Whether you're a long time Linux enthusiast or a newbie, it is easy to become overwhelmed by the vast amount of Linux information available. We've compiled a short list of places you can most easily start your search for help. And remember, no matter what your skill level, you're not alone. Help is always available.
Linux Documentation Project
The LDP is an immense collection of free Linux documentation ranging from complete books to some of the best HOWTOs.
- LDP Home Page: headquarters of the documentation project
- HOWTOS: a collection of the more popular Linux primers
General Linux Discussions
- Linux Journal forums allow users to interact with each other.
- linux-list is a Linux mailing list hosted by Linux Journal that covers a variety of Linux topics with a high signal-to-noise ratio.
- linux-kernel is the high-traffic list where arguments over kernel development happen. Great if you're writing a driver or porting to new hardware, but bad for end-user questions. Do your homework before posting to this one.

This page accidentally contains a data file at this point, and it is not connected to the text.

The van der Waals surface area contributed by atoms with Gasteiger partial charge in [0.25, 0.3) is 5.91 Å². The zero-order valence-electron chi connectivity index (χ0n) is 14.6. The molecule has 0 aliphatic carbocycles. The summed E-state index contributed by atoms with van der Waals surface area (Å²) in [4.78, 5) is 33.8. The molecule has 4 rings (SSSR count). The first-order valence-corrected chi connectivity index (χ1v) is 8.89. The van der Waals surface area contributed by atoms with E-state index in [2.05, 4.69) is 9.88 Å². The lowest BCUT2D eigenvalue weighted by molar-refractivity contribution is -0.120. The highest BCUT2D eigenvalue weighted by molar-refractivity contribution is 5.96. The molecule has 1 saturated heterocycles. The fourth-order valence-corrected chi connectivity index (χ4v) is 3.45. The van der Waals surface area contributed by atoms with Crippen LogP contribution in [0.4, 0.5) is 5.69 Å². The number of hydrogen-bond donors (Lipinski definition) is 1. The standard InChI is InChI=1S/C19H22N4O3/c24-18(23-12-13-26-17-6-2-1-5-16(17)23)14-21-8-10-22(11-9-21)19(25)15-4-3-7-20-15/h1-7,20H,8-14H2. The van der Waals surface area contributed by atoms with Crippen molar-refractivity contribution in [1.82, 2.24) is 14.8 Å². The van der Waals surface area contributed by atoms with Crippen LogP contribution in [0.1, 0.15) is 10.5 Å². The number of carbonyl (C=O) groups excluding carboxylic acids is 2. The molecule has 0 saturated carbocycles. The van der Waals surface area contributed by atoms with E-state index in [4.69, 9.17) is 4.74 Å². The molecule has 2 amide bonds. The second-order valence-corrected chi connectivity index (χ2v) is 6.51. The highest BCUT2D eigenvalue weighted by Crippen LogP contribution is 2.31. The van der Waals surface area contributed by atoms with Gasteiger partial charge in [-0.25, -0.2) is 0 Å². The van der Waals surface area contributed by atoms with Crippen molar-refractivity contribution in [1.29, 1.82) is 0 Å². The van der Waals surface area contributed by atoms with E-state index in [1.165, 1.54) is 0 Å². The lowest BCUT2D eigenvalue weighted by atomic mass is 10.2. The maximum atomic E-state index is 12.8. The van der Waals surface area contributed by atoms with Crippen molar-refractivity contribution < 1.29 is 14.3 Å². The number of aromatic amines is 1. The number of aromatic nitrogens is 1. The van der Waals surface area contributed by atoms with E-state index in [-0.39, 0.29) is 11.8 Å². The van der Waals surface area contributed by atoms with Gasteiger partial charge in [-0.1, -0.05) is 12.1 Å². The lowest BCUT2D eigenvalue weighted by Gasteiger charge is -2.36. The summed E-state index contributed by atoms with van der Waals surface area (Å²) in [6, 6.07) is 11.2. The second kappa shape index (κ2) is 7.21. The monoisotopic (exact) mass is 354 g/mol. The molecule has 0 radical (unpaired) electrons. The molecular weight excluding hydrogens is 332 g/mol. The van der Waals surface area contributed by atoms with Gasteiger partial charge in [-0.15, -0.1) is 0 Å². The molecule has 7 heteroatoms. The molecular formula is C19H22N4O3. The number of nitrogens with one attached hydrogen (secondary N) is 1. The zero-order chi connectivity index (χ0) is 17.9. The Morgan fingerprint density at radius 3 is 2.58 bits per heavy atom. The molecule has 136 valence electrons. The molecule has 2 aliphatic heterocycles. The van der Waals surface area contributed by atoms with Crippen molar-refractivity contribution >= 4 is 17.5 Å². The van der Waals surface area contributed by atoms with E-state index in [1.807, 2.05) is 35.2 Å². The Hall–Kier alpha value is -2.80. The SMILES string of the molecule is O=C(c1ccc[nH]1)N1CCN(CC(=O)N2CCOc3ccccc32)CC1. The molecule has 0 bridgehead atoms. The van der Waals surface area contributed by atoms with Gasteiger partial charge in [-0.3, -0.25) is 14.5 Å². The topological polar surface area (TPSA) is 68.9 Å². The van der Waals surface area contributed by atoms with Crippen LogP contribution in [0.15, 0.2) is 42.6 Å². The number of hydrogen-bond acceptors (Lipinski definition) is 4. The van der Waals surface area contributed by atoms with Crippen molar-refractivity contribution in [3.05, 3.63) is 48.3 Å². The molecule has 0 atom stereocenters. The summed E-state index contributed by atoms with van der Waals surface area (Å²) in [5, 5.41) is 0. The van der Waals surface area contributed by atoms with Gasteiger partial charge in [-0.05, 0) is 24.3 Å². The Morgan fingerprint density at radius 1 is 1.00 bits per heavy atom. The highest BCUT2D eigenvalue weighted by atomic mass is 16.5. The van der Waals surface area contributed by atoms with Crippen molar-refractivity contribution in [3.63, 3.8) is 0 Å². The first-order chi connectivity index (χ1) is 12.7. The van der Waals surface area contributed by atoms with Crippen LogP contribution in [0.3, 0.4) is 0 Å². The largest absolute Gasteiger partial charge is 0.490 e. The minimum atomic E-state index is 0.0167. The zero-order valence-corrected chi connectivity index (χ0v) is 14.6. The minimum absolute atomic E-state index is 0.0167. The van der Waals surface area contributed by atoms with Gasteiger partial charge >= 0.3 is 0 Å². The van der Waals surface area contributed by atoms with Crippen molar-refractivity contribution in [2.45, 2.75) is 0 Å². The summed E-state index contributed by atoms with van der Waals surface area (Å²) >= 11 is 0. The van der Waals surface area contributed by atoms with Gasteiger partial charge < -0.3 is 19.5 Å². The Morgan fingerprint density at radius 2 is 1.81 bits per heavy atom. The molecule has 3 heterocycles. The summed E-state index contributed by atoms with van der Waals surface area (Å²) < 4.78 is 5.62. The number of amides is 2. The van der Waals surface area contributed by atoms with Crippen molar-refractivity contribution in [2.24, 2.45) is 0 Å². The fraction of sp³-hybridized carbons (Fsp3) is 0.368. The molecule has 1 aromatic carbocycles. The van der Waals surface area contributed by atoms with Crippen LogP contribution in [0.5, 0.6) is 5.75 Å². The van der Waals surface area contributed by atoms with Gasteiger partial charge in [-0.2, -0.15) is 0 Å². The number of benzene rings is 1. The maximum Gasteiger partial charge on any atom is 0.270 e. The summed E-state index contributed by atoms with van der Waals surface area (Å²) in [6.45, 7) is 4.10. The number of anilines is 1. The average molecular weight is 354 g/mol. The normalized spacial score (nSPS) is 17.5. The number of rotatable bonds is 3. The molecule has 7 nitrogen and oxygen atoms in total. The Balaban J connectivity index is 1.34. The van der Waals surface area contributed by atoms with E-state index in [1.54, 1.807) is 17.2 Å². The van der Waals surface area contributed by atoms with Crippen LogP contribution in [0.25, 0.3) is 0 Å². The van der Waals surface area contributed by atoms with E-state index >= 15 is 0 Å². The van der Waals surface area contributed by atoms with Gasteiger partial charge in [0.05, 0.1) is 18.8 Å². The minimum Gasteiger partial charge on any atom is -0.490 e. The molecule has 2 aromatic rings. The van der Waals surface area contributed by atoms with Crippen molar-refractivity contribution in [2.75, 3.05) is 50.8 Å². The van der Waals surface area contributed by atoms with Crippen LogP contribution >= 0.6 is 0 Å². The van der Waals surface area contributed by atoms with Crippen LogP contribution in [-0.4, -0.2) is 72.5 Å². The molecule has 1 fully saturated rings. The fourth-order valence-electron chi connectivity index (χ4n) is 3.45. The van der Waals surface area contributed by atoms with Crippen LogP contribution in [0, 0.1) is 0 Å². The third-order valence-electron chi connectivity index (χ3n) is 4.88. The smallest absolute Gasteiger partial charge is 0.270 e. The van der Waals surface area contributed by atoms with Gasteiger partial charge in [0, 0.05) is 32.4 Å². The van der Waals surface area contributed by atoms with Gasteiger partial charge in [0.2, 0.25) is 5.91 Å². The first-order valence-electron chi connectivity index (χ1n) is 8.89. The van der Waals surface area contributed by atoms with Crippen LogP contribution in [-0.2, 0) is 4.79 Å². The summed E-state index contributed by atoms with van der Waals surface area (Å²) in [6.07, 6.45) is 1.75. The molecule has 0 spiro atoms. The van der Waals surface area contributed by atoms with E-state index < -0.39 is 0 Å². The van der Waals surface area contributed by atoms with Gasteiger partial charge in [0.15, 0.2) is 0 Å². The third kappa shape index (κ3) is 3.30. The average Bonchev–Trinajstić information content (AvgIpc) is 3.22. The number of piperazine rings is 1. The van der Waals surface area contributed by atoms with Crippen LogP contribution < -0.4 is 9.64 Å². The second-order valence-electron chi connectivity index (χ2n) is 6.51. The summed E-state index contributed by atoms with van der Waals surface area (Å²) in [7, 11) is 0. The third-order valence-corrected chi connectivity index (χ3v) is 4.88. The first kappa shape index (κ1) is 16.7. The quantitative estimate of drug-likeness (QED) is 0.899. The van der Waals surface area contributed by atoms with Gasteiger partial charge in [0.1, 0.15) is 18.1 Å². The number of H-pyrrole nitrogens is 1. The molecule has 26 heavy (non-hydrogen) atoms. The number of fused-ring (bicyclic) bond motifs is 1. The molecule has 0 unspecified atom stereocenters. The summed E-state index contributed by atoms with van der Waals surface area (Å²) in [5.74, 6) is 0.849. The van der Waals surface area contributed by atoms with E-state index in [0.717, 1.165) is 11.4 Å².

- USENET features thousands of newsgroups specific to Linux.
We can't help but to blow our own horn here a bit but Linux Journal really is one of the best places to learn about everything-Linux. Crawl through our website for thousands of articles open to the public, many of which are presented in a hands-on, how-to style to help you learn the ropes. And whatever you do, don't forget to start your subscription today so you can stay on top of it all.
Getting Started with DevOps - Including New Data on IT Performance from Puppet Labs 2015 State of DevOps Report
August 27, 2015
12:00 PM CDT
DevOps represents a profound change from the way most IT departments have traditionally worked: from siloed teams and high-anxiety releases to everyone collaborating on uneventful and more frequent releases of higher-quality code. It doesn't matter how large or small an organization is, or even whether it's historically slow moving or risk averse — there are ways to adopt DevOps sanely, and get measurable results in just weeks.
Free to Linux Journal readers.Register Now!
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